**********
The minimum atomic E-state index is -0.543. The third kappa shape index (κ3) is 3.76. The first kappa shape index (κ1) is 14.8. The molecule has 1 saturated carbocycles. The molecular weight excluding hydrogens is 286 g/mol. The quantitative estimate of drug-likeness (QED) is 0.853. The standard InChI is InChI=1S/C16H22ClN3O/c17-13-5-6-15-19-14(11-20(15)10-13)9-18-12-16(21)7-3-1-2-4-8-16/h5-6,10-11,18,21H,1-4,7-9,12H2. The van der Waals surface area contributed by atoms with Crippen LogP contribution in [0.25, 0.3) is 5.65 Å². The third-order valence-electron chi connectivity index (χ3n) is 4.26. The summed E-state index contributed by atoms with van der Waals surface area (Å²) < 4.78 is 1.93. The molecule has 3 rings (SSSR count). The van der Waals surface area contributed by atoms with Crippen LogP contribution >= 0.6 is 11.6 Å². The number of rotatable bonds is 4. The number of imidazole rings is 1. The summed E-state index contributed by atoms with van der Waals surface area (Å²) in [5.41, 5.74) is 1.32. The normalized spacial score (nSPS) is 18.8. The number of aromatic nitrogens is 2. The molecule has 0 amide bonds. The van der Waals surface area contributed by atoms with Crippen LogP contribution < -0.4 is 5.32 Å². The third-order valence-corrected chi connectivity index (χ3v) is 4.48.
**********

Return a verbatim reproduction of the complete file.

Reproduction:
The minimum atomic E-state index is -0.543. The third kappa shape index (κ3) is 3.76. The first kappa shape index (κ1) is 14.8. The molecule has 1 saturated carbocycles. The molecular weight excluding hydrogens is 286 g/mol. The quantitative estimate of drug-likeness (QED) is 0.853. The standard InChI is InChI=1S/C16H22ClN3O/c17-13-5-6-15-19-14(11-20(15)10-13)9-18-12-16(21)7-3-1-2-4-8-16/h5-6,10-11,18,21H,1-4,7-9,12H2. The van der Waals surface area contributed by atoms with Crippen LogP contribution in [0.25, 0.3) is 5.65 Å². The third-order valence-electron chi connectivity index (χ3n) is 4.26. The summed E-state index contributed by atoms with van der Waals surface area (Å²) < 4.78 is 1.93. The molecule has 3 rings (SSSR count). The van der Waals surface area contributed by atoms with Crippen LogP contribution >= 0.6 is 11.6 Å². The number of rotatable bonds is 4. The number of imidazole rings is 1. The summed E-state index contributed by atoms with van der Waals surface area (Å²) in [5.41, 5.74) is 1.32. The normalized spacial score (nSPS) is 18.8. The number of aromatic nitrogens is 2. The molecule has 0 amide bonds. The van der Waals surface area contributed by atoms with Crippen LogP contribution < -0.4 is 5.32 Å². The third-order valence-corrected chi connectivity index (χ3v) is 4.48.